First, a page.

First year defensive coordinator Jeremy Pruitt couldn't have asked for a better group of players to implement his system, even after Florida State lost 7 players to the draft on that side of the ball. But it wasn't the easiest transition for a group of guys that had become so comfortable in the system that Mark Stoops ran during his run as FSU's defensive coordinator.
Stoops produced dominating defenses running a 4-3 - a bend-don't-break defense. But Pruitt's is far from that. He prefers to run the 3-4 and to allow his defense to impose their will on the opposition using mixed fronts and a plethora of blitz packages to free up an extremely talented, athletic secondary allowing them to make plays.
These are all things becoming more and more evident as the weeks unfold.
"I think they're really grasping things and doing a great job, head coach Jimbo Fisher said, "keeping good leverage on the ball, making plays and really understanding that we have guys at the right spots now and you're starting to see them grow and emerge and develop their identity."
And that identity shouldn't be unfamiliar to anybody that follows college football closely. While Jeremy Pruitt may have left Nick Saban's staff at Alabama to take the job at Florida State, he brought systematic tendencies and a mentality with him,
Lamarcus Joyner talked about why he bought into Pruitt's system from the start.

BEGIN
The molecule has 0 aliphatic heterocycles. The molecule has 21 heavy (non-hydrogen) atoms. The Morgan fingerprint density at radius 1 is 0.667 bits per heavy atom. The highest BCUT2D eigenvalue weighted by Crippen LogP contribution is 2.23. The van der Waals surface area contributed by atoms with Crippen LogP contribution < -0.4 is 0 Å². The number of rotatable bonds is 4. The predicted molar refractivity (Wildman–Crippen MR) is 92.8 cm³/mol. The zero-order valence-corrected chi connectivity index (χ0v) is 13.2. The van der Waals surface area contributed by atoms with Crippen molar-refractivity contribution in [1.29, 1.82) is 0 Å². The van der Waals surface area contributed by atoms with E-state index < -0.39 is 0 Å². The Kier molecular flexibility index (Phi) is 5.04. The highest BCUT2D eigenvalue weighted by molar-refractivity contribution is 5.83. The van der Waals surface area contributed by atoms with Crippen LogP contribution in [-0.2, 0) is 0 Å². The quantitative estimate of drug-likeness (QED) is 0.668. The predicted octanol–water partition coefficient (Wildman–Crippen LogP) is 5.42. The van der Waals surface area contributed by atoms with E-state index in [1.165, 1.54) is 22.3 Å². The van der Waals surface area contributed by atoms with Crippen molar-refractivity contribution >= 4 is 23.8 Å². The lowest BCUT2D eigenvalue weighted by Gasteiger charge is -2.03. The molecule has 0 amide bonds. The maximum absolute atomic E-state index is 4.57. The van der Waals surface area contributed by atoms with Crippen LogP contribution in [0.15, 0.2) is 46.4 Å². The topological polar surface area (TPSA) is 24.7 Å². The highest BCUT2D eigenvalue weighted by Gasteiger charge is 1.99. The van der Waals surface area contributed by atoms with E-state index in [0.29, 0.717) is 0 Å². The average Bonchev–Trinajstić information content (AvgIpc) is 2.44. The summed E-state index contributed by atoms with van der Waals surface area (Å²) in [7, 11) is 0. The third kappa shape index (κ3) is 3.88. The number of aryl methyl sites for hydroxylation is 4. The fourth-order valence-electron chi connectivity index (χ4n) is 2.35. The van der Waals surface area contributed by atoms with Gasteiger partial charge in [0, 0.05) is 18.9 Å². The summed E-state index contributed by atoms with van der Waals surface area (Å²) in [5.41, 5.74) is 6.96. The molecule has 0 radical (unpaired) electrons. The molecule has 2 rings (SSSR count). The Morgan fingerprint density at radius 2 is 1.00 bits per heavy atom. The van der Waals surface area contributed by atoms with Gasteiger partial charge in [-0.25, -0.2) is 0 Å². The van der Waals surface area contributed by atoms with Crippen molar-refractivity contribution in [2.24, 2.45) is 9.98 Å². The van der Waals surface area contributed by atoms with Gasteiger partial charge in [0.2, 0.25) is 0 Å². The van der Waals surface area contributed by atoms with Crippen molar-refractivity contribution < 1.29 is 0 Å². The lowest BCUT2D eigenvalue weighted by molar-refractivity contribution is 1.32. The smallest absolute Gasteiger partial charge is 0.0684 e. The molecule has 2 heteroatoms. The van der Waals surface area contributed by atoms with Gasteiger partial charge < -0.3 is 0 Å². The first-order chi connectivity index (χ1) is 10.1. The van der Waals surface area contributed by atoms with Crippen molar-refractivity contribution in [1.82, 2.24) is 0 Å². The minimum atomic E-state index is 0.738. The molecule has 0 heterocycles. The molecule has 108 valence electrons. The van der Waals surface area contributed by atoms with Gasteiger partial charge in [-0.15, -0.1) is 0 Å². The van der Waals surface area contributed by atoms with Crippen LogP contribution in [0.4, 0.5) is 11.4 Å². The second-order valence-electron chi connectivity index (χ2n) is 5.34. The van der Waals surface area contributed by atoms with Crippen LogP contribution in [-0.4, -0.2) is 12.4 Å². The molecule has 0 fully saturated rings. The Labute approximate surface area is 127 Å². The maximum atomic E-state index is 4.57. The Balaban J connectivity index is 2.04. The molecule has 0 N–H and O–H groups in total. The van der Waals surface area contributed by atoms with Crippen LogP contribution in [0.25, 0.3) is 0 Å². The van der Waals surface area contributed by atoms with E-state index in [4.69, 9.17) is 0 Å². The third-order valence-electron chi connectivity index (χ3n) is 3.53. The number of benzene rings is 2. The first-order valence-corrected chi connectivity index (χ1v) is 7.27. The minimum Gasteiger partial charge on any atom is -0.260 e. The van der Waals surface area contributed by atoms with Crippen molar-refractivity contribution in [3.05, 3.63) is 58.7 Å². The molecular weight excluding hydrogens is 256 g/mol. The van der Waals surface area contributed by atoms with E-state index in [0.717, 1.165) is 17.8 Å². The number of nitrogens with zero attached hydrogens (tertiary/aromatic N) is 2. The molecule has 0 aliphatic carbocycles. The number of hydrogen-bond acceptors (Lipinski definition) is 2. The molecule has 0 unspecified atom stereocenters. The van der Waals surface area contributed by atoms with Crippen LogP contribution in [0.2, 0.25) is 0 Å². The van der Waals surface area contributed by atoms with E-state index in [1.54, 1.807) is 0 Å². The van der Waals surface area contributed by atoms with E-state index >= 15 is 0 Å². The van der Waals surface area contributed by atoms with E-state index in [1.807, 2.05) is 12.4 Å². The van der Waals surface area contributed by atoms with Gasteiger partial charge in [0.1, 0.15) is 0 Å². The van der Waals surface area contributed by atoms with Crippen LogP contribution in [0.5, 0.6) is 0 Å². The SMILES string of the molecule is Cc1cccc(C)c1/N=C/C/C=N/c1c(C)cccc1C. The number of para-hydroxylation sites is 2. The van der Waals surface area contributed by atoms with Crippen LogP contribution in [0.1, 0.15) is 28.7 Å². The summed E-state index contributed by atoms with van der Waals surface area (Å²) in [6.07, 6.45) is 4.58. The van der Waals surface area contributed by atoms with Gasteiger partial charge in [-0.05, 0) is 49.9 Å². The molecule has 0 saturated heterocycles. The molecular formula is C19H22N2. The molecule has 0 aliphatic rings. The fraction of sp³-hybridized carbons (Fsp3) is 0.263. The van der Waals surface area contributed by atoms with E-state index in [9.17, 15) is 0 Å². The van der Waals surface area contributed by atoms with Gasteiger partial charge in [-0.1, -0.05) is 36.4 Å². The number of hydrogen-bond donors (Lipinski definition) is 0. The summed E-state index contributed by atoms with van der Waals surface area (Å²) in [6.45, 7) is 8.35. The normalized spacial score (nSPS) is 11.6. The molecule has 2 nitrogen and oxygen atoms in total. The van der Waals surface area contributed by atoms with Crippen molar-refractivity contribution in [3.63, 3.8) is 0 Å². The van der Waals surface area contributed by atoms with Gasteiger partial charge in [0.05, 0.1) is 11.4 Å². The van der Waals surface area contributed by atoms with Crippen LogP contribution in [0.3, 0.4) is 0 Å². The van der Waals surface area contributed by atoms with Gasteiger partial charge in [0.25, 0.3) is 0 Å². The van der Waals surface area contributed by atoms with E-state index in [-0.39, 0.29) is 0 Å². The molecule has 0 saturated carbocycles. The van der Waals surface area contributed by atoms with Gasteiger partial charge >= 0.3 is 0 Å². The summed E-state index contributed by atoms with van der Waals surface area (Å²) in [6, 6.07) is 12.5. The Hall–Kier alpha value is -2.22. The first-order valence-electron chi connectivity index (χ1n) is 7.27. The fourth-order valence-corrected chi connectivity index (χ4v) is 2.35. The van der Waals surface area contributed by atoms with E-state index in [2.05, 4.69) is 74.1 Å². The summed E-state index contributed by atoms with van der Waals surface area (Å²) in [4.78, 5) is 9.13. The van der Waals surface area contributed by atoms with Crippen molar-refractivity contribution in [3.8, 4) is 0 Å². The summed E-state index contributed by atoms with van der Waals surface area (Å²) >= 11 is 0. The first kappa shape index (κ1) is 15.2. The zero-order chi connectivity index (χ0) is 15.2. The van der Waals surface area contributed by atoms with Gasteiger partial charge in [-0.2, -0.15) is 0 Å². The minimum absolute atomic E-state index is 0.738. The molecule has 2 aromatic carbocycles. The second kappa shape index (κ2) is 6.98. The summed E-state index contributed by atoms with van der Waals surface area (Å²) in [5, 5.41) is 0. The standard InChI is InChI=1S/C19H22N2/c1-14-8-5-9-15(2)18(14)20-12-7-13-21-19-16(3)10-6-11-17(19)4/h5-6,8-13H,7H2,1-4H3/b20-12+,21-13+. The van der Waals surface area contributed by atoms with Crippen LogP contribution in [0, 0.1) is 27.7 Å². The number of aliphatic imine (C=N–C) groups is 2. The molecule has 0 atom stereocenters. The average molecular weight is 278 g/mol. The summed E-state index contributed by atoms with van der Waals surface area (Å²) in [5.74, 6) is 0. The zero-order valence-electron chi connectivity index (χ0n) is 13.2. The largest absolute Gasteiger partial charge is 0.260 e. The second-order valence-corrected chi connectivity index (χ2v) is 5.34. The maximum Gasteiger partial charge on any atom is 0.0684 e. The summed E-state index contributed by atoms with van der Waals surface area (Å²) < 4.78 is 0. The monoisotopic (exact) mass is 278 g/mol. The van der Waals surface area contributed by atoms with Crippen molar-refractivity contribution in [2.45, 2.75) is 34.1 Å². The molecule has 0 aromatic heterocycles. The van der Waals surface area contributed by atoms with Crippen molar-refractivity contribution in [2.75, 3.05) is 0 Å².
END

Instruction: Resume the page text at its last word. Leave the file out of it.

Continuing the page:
"If you want to be the best, you have to imitate the best," Joyner said. "Alabama has been dominant since I've been in college and you wonder why those guys are having so much success. And if you're fortunate enough to get a piece of that, then that's how this generation goes. You gonna do what the best do. Guys like myself always wanted to blitz, a guy like Christian Jones always wanted to stick his hand in the ground, T. Brooks always wanted to come down in the slot, so we bought into it because we thought it was the best for the team."
While they were excited for the possibilities, the players had to put in the work and that's just what they did. From the beginning of spring camp there were strides to be made. After pretty much losing their defensive line to the draft, the 'Noles had to find other ways to bring pressure.
Against NC State, the Florida State defense had 9 different players with a tackle-for-loss. They recorded 3 sacks and forced a fumble. This type of pressure leads to turnovers, too, and FSU ended Saturday's game with a pair of interceptions.
"Our defense is like an offense," Terrence Brooks said. "We have so many different formations allowing us to do all kinds of things. Coach Pruitt does a great job of disguising our looks so they never know where the blitz is coming from. And we take it personal when teams step onto our field and think they can play with us. That's the kind of mentality you have to have to be great."
The patience can be seen as you watch the defense play week in and week out. The comfort level is clearly improving and you can now see guys reacting and not over-thinking. That's what Pruitt's system is all about.
The Noles have shown that they're built to stop the spread, as they have numerous time this season. But they'll have a different test against Miami's Duke Johnson next weekend. "But that's just another challenge to conquer for a group of guys settling into their new system," says Christian Jones.